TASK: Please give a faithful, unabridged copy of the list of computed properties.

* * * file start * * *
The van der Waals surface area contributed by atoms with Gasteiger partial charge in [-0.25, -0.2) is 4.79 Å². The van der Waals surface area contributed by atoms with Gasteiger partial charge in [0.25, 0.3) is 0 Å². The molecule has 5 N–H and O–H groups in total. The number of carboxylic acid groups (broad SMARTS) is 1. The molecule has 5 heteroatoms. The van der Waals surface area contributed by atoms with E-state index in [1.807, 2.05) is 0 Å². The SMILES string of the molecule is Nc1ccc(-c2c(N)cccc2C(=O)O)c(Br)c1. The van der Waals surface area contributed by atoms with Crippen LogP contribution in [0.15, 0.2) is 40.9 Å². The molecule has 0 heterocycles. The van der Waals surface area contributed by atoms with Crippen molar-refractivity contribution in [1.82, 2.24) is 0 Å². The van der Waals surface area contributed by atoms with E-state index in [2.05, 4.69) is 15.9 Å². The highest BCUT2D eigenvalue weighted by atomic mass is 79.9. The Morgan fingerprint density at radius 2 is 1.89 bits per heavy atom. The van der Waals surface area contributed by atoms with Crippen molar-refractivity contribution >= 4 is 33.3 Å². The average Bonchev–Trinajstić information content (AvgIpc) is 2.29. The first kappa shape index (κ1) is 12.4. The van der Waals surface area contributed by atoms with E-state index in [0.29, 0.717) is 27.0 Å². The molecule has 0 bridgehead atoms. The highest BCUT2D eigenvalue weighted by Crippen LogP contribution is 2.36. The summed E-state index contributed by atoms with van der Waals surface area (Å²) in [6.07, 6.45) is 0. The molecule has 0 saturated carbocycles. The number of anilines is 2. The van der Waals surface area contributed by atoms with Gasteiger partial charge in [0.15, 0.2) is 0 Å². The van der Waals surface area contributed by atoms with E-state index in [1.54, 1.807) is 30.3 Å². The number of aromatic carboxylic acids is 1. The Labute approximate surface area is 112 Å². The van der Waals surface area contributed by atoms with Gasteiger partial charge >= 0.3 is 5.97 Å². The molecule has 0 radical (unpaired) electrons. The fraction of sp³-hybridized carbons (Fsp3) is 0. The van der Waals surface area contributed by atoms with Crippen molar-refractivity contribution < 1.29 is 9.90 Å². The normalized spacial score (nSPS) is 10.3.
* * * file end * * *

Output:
The van der Waals surface area contributed by atoms with Gasteiger partial charge in [-0.25, -0.2) is 4.79 Å². The van der Waals surface area contributed by atoms with Gasteiger partial charge in [0.25, 0.3) is 0 Å². The molecule has 5 N–H and O–H groups in total. The number of carboxylic acid groups (broad SMARTS) is 1. The molecule has 5 heteroatoms. The van der Waals surface area contributed by atoms with E-state index in [1.807, 2.05) is 0 Å². The SMILES string of the molecule is Nc1ccc(-c2c(N)cccc2C(=O)O)c(Br)c1. The van der Waals surface area contributed by atoms with Crippen LogP contribution in [0.15, 0.2) is 40.9 Å². The molecule has 0 heterocycles. The van der Waals surface area contributed by atoms with Crippen molar-refractivity contribution in [1.82, 2.24) is 0 Å². The van der Waals surface area contributed by atoms with E-state index in [2.05, 4.69) is 15.9 Å². The highest BCUT2D eigenvalue weighted by atomic mass is 79.9. The Morgan fingerprint density at radius 2 is 1.89 bits per heavy atom. The van der Waals surface area contributed by atoms with Crippen molar-refractivity contribution >= 4 is 33.3 Å². The average Bonchev–Trinajstić information content (AvgIpc) is 2.29. The first kappa shape index (κ1) is 12.4. The van der Waals surface area contributed by atoms with E-state index in [0.29, 0.717) is 27.0 Å². The molecule has 0 bridgehead atoms. The highest BCUT2D eigenvalue weighted by Crippen LogP contribution is 2.36. The summed E-state index contributed by atoms with van der Waals surface area (Å²) in [6.07, 6.45) is 0. The molecule has 0 saturated carbocycles. The number of anilines is 2. The van der Waals surface area contributed by atoms with Gasteiger partial charge in [0.15, 0.2) is 0 Å². The van der Waals surface area contributed by atoms with E-state index in [1.54, 1.807) is 30.3 Å². The number of aromatic carboxylic acids is 1. The Labute approximate surface area is 112 Å². The van der Waals surface area contributed by atoms with Gasteiger partial charge >= 0.3 is 5.97 Å². The molecule has 0 radical (unpaired) electrons. The fraction of sp³-hybridized carbons (Fsp3) is 0. The van der Waals surface area contributed by atoms with Crippen molar-refractivity contribution < 1.29 is 9.90 Å². The normalized spacial score (nSPS) is 10.3.